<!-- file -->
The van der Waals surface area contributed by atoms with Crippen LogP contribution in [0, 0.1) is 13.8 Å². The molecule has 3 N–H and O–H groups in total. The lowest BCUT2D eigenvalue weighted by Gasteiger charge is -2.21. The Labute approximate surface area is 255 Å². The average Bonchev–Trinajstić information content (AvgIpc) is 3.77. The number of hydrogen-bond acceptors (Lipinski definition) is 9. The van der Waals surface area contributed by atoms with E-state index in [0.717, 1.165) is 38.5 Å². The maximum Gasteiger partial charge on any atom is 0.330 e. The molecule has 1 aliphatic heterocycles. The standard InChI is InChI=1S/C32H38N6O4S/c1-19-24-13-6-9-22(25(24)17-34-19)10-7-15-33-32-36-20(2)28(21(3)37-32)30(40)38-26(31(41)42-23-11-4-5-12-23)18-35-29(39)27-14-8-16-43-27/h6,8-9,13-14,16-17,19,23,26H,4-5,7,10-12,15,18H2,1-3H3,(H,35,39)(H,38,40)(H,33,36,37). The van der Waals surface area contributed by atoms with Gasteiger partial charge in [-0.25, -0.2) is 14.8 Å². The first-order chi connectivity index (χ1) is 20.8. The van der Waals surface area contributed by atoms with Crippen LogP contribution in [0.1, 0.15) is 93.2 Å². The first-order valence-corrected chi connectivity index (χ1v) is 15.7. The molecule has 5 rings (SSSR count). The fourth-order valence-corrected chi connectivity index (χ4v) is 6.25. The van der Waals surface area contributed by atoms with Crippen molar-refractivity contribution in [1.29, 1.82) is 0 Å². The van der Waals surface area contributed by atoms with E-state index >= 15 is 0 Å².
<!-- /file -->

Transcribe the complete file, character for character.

The van der Waals surface area contributed by atoms with Crippen LogP contribution in [0, 0.1) is 13.8 Å². The molecule has 3 N–H and O–H groups in total. The lowest BCUT2D eigenvalue weighted by Gasteiger charge is -2.21. The Labute approximate surface area is 255 Å². The average Bonchev–Trinajstić information content (AvgIpc) is 3.77. The number of hydrogen-bond acceptors (Lipinski definition) is 9. The van der Waals surface area contributed by atoms with E-state index in [0.717, 1.165) is 38.5 Å². The maximum Gasteiger partial charge on any atom is 0.330 e. The molecule has 1 aliphatic heterocycles. The standard InChI is InChI=1S/C32H38N6O4S/c1-19-24-13-6-9-22(25(24)17-34-19)10-7-15-33-32-36-20(2)28(21(3)37-32)30(40)38-26(31(41)42-23-11-4-5-12-23)18-35-29(39)27-14-8-16-43-27/h6,8-9,13-14,16-17,19,23,26H,4-5,7,10-12,15,18H2,1-3H3,(H,35,39)(H,38,40)(H,33,36,37). The van der Waals surface area contributed by atoms with Gasteiger partial charge in [-0.25, -0.2) is 14.8 Å². The first-order chi connectivity index (χ1) is 20.8. The van der Waals surface area contributed by atoms with Crippen LogP contribution in [0.1, 0.15) is 93.2 Å². The first-order valence-corrected chi connectivity index (χ1v) is 15.7. The molecule has 5 rings (SSSR count). The fourth-order valence-corrected chi connectivity index (χ4v) is 6.25. The van der Waals surface area contributed by atoms with Crippen molar-refractivity contribution in [1.29, 1.82) is 0 Å². The van der Waals surface area contributed by atoms with E-state index >= 15 is 0 Å².